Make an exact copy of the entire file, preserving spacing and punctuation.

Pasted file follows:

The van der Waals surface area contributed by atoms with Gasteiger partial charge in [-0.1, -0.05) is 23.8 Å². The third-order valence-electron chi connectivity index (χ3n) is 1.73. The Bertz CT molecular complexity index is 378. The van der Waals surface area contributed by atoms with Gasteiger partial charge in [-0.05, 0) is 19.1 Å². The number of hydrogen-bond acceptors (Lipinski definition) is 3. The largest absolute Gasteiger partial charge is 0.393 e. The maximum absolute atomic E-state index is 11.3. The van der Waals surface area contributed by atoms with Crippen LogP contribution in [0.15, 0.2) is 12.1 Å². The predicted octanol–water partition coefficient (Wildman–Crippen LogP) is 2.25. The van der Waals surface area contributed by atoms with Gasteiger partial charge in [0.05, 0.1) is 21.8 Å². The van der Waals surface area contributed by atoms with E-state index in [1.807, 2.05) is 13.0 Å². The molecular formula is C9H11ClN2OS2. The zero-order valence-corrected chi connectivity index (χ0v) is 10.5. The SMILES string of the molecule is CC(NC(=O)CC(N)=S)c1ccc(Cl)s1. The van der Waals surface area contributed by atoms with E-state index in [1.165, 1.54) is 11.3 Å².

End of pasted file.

The van der Waals surface area contributed by atoms with Gasteiger partial charge in [-0.1, -0.05) is 23.8 Å². The third-order valence-electron chi connectivity index (χ3n) is 1.73. The Bertz CT molecular complexity index is 378. The van der Waals surface area contributed by atoms with Gasteiger partial charge in [-0.05, 0) is 19.1 Å². The number of hydrogen-bond acceptors (Lipinski definition) is 3. The largest absolute Gasteiger partial charge is 0.393 e. The maximum absolute atomic E-state index is 11.3. The van der Waals surface area contributed by atoms with Crippen LogP contribution in [0.15, 0.2) is 12.1 Å². The predicted octanol–water partition coefficient (Wildman–Crippen LogP) is 2.25. The van der Waals surface area contributed by atoms with Gasteiger partial charge in [0.05, 0.1) is 21.8 Å². The van der Waals surface area contributed by atoms with E-state index in [1.807, 2.05) is 13.0 Å². The molecular formula is C9H11ClN2OS2. The zero-order valence-corrected chi connectivity index (χ0v) is 10.5. The SMILES string of the molecule is CC(NC(=O)CC(N)=S)c1ccc(Cl)s1. The van der Waals surface area contributed by atoms with E-state index in [1.165, 1.54) is 11.3 Å².